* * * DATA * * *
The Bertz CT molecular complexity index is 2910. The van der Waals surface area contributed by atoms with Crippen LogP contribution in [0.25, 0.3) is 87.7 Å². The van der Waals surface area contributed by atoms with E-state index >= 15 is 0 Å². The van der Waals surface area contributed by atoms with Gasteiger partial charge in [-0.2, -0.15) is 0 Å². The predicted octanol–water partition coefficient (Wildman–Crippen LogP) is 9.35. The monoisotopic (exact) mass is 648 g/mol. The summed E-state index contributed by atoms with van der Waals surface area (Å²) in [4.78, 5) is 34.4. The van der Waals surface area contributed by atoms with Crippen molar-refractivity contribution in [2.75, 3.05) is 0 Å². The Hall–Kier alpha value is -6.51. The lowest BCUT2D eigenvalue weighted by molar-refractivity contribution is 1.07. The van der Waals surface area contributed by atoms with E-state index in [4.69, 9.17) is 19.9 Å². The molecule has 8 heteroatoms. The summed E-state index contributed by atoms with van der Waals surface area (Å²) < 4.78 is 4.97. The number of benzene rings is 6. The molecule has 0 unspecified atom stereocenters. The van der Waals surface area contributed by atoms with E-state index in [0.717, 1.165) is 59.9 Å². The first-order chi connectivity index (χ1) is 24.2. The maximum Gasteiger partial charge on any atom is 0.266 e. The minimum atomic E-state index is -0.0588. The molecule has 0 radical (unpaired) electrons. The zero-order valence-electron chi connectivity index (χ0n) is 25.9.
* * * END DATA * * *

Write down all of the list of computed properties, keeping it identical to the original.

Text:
The Bertz CT molecular complexity index is 2910. The van der Waals surface area contributed by atoms with Crippen LogP contribution in [0.25, 0.3) is 87.7 Å². The van der Waals surface area contributed by atoms with E-state index >= 15 is 0 Å². The van der Waals surface area contributed by atoms with Gasteiger partial charge in [-0.2, -0.15) is 0 Å². The predicted octanol–water partition coefficient (Wildman–Crippen LogP) is 9.35. The monoisotopic (exact) mass is 648 g/mol. The summed E-state index contributed by atoms with van der Waals surface area (Å²) in [4.78, 5) is 34.4. The van der Waals surface area contributed by atoms with Crippen molar-refractivity contribution in [2.75, 3.05) is 0 Å². The Hall–Kier alpha value is -6.51. The lowest BCUT2D eigenvalue weighted by molar-refractivity contribution is 1.07. The van der Waals surface area contributed by atoms with E-state index in [4.69, 9.17) is 19.9 Å². The molecule has 8 heteroatoms. The summed E-state index contributed by atoms with van der Waals surface area (Å²) < 4.78 is 4.97. The number of benzene rings is 6. The molecule has 0 unspecified atom stereocenters. The van der Waals surface area contributed by atoms with E-state index in [0.717, 1.165) is 59.9 Å². The first-order chi connectivity index (χ1) is 24.2. The maximum Gasteiger partial charge on any atom is 0.266 e. The minimum atomic E-state index is -0.0588. The molecule has 0 radical (unpaired) electrons. The zero-order valence-electron chi connectivity index (χ0n) is 25.9.